25 Jul 26 July 2022
In this issue of zoom-in brief, Rachel Riley’s libel claim is heard in the High Court, Ofcom rules that Russia Today broke broadcasting rules 29 times over four days, Love is Blind contestant brings action alleging inhumane working conditions during the filming of the series; whilst both Amber Heard and Johnny Depp file appeals over the awards granted in their defamation showdown.
Defamation – UK – High Court hears Rachel Riley libel action against blogger
TV presenter Rachel Riley’s libel claim against Vox Political blogger Michael Sivier reached the High Court last week, with the Countdown star suing Mr Sivier over an online article bearing the headline “Serial abuser Rachel Riley to receive ‘extra protection’ – on grounds that she is receiving abuse”.
Published on 26 January 2019 against the backdrop of a debate about antisemitism and the British Labour Party, Mr Sivier’s article made several allegations about Ms Riley’s behaviour online. In late 2019, the High Court determined its meaning, which included the allegation that Ms Riley had “engaged upon, supported and encouraged a campaign of online abuse and harassment of a 16-year-old girl, conduct which has also incited her followers to make death threats towards her”.
Mr Sivier initially relied on three defences to Ms Riley’s libel claim over the article: truth, honest opinion and publication on matter of public interest. In January 2021, the High Court struck out all these defences following an interim hearing. However, the Court of Appeal subsequently allowed Mr Sivier to continue to advance his public interest defence, saying it should be assessed at trial.
Giving evidence in London last week, Ms Riley told Mrs Justice Steyn that she received significantly increased amounts of abuse online from 9 January 2019.
She said: “That’s when the floodgates opened. I changed my Twitter settings after that week because it was so horrendous.”
Ms Riley added: “It was a whole load of abuse that I was receiving, that Channel 4 was receiving.”
Mr Sivier’s barrister, David Mitchell, accused Ms Riley of double standards in terms of making and receiving allegations, and further argued that she had not provided any evidence of Mr Sivier’s article causing her serious reputational harm.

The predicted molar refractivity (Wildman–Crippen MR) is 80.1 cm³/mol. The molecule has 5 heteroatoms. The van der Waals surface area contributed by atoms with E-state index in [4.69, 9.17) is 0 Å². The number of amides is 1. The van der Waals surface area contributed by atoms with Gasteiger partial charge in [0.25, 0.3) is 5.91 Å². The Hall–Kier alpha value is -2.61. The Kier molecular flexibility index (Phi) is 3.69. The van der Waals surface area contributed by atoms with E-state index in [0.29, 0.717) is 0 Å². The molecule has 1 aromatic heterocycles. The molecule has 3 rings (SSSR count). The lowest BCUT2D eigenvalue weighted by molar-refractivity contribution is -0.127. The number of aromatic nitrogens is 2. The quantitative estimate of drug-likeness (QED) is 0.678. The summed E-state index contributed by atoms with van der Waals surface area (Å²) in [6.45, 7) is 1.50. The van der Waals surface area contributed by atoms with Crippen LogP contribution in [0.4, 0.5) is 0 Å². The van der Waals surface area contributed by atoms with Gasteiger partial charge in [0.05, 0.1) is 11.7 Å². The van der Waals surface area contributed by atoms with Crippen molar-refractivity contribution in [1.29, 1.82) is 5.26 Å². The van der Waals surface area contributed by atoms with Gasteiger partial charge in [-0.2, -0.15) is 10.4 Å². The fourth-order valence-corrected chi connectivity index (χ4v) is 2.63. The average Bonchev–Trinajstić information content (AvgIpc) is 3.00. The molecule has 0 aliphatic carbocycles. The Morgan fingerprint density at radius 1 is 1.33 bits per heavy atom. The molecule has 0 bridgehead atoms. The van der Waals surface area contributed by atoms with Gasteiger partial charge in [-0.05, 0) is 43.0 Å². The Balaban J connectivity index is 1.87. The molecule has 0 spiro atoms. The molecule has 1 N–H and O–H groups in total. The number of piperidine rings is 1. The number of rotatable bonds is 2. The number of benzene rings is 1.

Ms Riley’s Counsel, John Stables, rejected this argument, pointing to “the gravity of the allegations made against the claimant and the extent of their publication”.
Mrs Justice Steyn’s decision on the claim is expected at a later date.
Regulation – UK – Russia Today Ukraine coverage breached broadcasting rules 29 times, says Ofcom
Russia Today broke UK broadcasting rules on impartiality 29 times over a four-day period following the Russian invasion of Ukraine in late February, British communications regulator Ofcom has said in a lengthy report published last week.
The 29 programmes, investigated by Ofcom on the basis of viewer complaints and its own monitoring, were broadcast by Russia’s RT between 27 February and 2 March 2022. The invasion of Ukraine began on 24 February. Ofcom says the breaches “were serious and repeated”, and that it is “minded to consider them for the imposition of a statutory sanction”.
Ofcom’s investigation focused on RT news bulletins and a documentary entitled Donbass Yesterday, Today and Tomorrow. The regulator says the bulletins were “highly critical of the policies and actions of the Ukrainian state and/or military”, and concluded that they did not sufficiently feature alternative viewpoints.
RT stopped broadcasting on regulated platforms in the UK on 2 March, following the imposition of EU sanctions which undermined its capacity to broadcast. Later that month, the network’s licence to operate in the UK was revoked.